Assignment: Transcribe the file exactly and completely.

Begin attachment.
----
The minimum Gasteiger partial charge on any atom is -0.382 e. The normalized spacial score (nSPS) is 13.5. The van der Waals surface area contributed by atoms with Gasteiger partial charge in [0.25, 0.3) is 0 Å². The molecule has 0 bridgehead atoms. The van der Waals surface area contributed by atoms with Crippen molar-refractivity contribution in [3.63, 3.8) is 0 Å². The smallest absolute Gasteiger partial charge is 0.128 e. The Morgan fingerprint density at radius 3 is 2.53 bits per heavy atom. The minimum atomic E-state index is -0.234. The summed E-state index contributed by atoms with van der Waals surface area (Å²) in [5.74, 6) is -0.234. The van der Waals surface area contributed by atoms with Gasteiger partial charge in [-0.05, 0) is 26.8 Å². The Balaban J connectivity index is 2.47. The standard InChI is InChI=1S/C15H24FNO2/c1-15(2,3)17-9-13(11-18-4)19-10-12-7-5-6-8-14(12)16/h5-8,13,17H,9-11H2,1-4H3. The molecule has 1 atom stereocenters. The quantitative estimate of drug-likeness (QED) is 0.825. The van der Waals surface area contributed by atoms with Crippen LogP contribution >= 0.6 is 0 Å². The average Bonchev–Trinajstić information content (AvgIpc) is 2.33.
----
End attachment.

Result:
The minimum Gasteiger partial charge on any atom is -0.382 e. The normalized spacial score (nSPS) is 13.5. The van der Waals surface area contributed by atoms with Gasteiger partial charge in [0.25, 0.3) is 0 Å². The molecule has 0 bridgehead atoms. The van der Waals surface area contributed by atoms with Crippen molar-refractivity contribution in [3.63, 3.8) is 0 Å². The smallest absolute Gasteiger partial charge is 0.128 e. The Morgan fingerprint density at radius 3 is 2.53 bits per heavy atom. The minimum atomic E-state index is -0.234. The summed E-state index contributed by atoms with van der Waals surface area (Å²) in [5.74, 6) is -0.234. The van der Waals surface area contributed by atoms with Gasteiger partial charge in [-0.05, 0) is 26.8 Å². The Balaban J connectivity index is 2.47. The standard InChI is InChI=1S/C15H24FNO2/c1-15(2,3)17-9-13(11-18-4)19-10-12-7-5-6-8-14(12)16/h5-8,13,17H,9-11H2,1-4H3. The molecule has 1 atom stereocenters. The quantitative estimate of drug-likeness (QED) is 0.825. The van der Waals surface area contributed by atoms with Crippen LogP contribution >= 0.6 is 0 Å². The average Bonchev–Trinajstić information content (AvgIpc) is 2.33.